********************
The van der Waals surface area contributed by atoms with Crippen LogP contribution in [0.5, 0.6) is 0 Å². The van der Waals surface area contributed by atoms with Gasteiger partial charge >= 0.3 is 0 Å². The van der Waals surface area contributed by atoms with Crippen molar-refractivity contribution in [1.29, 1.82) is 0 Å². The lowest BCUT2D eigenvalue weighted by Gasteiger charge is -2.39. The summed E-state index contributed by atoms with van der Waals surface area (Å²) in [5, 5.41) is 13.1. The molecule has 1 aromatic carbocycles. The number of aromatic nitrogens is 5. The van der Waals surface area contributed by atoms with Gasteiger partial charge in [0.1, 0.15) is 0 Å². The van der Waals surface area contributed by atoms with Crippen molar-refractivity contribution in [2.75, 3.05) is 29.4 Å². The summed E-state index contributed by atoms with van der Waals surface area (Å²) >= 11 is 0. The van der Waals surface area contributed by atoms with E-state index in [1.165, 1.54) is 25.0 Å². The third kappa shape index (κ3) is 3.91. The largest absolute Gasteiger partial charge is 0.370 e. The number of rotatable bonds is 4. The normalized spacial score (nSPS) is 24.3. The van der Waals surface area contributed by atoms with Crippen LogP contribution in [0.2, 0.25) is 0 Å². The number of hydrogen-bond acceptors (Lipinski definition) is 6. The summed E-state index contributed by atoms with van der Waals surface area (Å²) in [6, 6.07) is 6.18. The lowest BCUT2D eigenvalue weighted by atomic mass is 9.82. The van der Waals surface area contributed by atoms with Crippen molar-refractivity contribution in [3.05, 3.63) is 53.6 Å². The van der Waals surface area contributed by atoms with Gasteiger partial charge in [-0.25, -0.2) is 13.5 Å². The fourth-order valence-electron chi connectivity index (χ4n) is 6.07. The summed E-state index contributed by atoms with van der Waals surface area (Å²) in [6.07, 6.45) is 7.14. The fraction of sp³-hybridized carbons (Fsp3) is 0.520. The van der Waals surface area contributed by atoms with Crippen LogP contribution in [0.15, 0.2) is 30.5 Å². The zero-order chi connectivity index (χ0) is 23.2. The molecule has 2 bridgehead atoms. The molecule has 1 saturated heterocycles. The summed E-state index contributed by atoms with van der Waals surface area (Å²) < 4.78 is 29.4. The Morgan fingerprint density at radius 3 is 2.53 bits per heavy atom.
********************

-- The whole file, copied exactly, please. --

The van der Waals surface area contributed by atoms with Crippen LogP contribution in [0.5, 0.6) is 0 Å². The van der Waals surface area contributed by atoms with Gasteiger partial charge >= 0.3 is 0 Å². The van der Waals surface area contributed by atoms with Crippen molar-refractivity contribution in [1.29, 1.82) is 0 Å². The lowest BCUT2D eigenvalue weighted by Gasteiger charge is -2.39. The summed E-state index contributed by atoms with van der Waals surface area (Å²) in [5, 5.41) is 13.1. The molecule has 1 aromatic carbocycles. The number of aromatic nitrogens is 5. The van der Waals surface area contributed by atoms with Gasteiger partial charge in [0.1, 0.15) is 0 Å². The van der Waals surface area contributed by atoms with Crippen molar-refractivity contribution in [2.75, 3.05) is 29.4 Å². The summed E-state index contributed by atoms with van der Waals surface area (Å²) >= 11 is 0. The van der Waals surface area contributed by atoms with E-state index in [1.165, 1.54) is 25.0 Å². The third kappa shape index (κ3) is 3.91. The largest absolute Gasteiger partial charge is 0.370 e. The number of rotatable bonds is 4. The normalized spacial score (nSPS) is 24.3. The van der Waals surface area contributed by atoms with Crippen LogP contribution in [0.2, 0.25) is 0 Å². The number of hydrogen-bond acceptors (Lipinski definition) is 6. The summed E-state index contributed by atoms with van der Waals surface area (Å²) in [6, 6.07) is 6.18. The lowest BCUT2D eigenvalue weighted by atomic mass is 9.82. The van der Waals surface area contributed by atoms with Crippen molar-refractivity contribution in [3.05, 3.63) is 53.6 Å². The van der Waals surface area contributed by atoms with Gasteiger partial charge in [-0.25, -0.2) is 13.5 Å². The fourth-order valence-electron chi connectivity index (χ4n) is 6.07. The summed E-state index contributed by atoms with van der Waals surface area (Å²) in [6.07, 6.45) is 7.14. The fraction of sp³-hybridized carbons (Fsp3) is 0.520. The van der Waals surface area contributed by atoms with Crippen LogP contribution in [0.15, 0.2) is 30.5 Å². The zero-order chi connectivity index (χ0) is 23.2. The molecule has 2 bridgehead atoms. The molecule has 1 saturated heterocycles. The summed E-state index contributed by atoms with van der Waals surface area (Å²) < 4.78 is 29.4. The Morgan fingerprint density at radius 3 is 2.53 bits per heavy atom.